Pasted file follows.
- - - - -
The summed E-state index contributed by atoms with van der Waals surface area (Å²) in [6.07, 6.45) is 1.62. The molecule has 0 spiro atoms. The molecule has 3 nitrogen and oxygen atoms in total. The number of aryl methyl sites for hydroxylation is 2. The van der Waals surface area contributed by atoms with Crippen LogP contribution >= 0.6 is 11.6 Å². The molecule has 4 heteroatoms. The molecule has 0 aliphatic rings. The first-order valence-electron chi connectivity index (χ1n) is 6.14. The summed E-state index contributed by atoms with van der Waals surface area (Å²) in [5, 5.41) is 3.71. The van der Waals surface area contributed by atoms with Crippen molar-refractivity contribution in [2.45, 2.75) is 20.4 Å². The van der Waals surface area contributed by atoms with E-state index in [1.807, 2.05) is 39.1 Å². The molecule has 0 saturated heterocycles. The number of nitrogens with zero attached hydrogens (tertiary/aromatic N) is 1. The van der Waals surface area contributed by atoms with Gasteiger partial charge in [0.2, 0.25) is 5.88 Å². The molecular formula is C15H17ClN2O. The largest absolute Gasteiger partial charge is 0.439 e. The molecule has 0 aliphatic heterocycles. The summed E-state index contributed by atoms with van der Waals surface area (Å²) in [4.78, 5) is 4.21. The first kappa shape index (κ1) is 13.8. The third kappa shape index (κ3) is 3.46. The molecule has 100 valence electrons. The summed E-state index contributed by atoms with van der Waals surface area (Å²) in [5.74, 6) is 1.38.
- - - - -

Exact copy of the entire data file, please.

The summed E-state index contributed by atoms with van der Waals surface area (Å²) in [6.07, 6.45) is 1.62. The molecule has 0 spiro atoms. The molecule has 3 nitrogen and oxygen atoms in total. The number of aryl methyl sites for hydroxylation is 2. The van der Waals surface area contributed by atoms with Crippen LogP contribution >= 0.6 is 11.6 Å². The molecule has 4 heteroatoms. The molecule has 0 aliphatic rings. The first-order valence-electron chi connectivity index (χ1n) is 6.14. The summed E-state index contributed by atoms with van der Waals surface area (Å²) in [5, 5.41) is 3.71. The van der Waals surface area contributed by atoms with Crippen molar-refractivity contribution in [2.45, 2.75) is 20.4 Å². The van der Waals surface area contributed by atoms with E-state index in [1.807, 2.05) is 39.1 Å². The molecule has 0 saturated heterocycles. The number of nitrogens with zero attached hydrogens (tertiary/aromatic N) is 1. The van der Waals surface area contributed by atoms with Gasteiger partial charge in [0.2, 0.25) is 5.88 Å². The molecular formula is C15H17ClN2O. The largest absolute Gasteiger partial charge is 0.439 e. The molecule has 0 aliphatic heterocycles. The summed E-state index contributed by atoms with van der Waals surface area (Å²) in [4.78, 5) is 4.21. The first kappa shape index (κ1) is 13.8. The third kappa shape index (κ3) is 3.46. The molecule has 100 valence electrons. The summed E-state index contributed by atoms with van der Waals surface area (Å²) in [5.74, 6) is 1.38.